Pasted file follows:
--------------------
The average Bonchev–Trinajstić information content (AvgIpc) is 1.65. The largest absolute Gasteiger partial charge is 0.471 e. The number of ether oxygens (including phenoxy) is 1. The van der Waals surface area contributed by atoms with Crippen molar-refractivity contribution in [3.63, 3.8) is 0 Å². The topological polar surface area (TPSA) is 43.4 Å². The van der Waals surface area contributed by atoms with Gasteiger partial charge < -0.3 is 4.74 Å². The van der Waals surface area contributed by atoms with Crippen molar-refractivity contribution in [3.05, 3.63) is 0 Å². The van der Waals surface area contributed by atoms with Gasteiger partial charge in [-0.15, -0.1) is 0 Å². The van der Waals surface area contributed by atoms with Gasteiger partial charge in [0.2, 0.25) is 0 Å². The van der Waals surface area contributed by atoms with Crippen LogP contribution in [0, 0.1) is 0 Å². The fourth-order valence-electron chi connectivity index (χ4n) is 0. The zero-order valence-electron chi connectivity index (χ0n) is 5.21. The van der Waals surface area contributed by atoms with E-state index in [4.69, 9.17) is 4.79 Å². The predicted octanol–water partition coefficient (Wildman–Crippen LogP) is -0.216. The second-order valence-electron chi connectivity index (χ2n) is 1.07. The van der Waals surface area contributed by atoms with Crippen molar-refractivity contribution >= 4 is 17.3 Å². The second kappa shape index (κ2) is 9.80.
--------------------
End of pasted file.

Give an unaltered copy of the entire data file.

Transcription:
The average Bonchev–Trinajstić information content (AvgIpc) is 1.65. The largest absolute Gasteiger partial charge is 0.471 e. The number of ether oxygens (including phenoxy) is 1. The van der Waals surface area contributed by atoms with Crippen molar-refractivity contribution in [3.63, 3.8) is 0 Å². The topological polar surface area (TPSA) is 43.4 Å². The van der Waals surface area contributed by atoms with Gasteiger partial charge < -0.3 is 4.74 Å². The van der Waals surface area contributed by atoms with Crippen molar-refractivity contribution in [3.05, 3.63) is 0 Å². The van der Waals surface area contributed by atoms with Gasteiger partial charge in [-0.15, -0.1) is 0 Å². The van der Waals surface area contributed by atoms with Gasteiger partial charge in [0.2, 0.25) is 0 Å². The van der Waals surface area contributed by atoms with Crippen LogP contribution in [0, 0.1) is 0 Å². The fourth-order valence-electron chi connectivity index (χ4n) is 0. The zero-order valence-electron chi connectivity index (χ0n) is 5.21. The van der Waals surface area contributed by atoms with E-state index in [4.69, 9.17) is 4.79 Å². The predicted octanol–water partition coefficient (Wildman–Crippen LogP) is -0.216. The second-order valence-electron chi connectivity index (χ2n) is 1.07. The van der Waals surface area contributed by atoms with Crippen molar-refractivity contribution >= 4 is 17.3 Å². The second kappa shape index (κ2) is 9.80.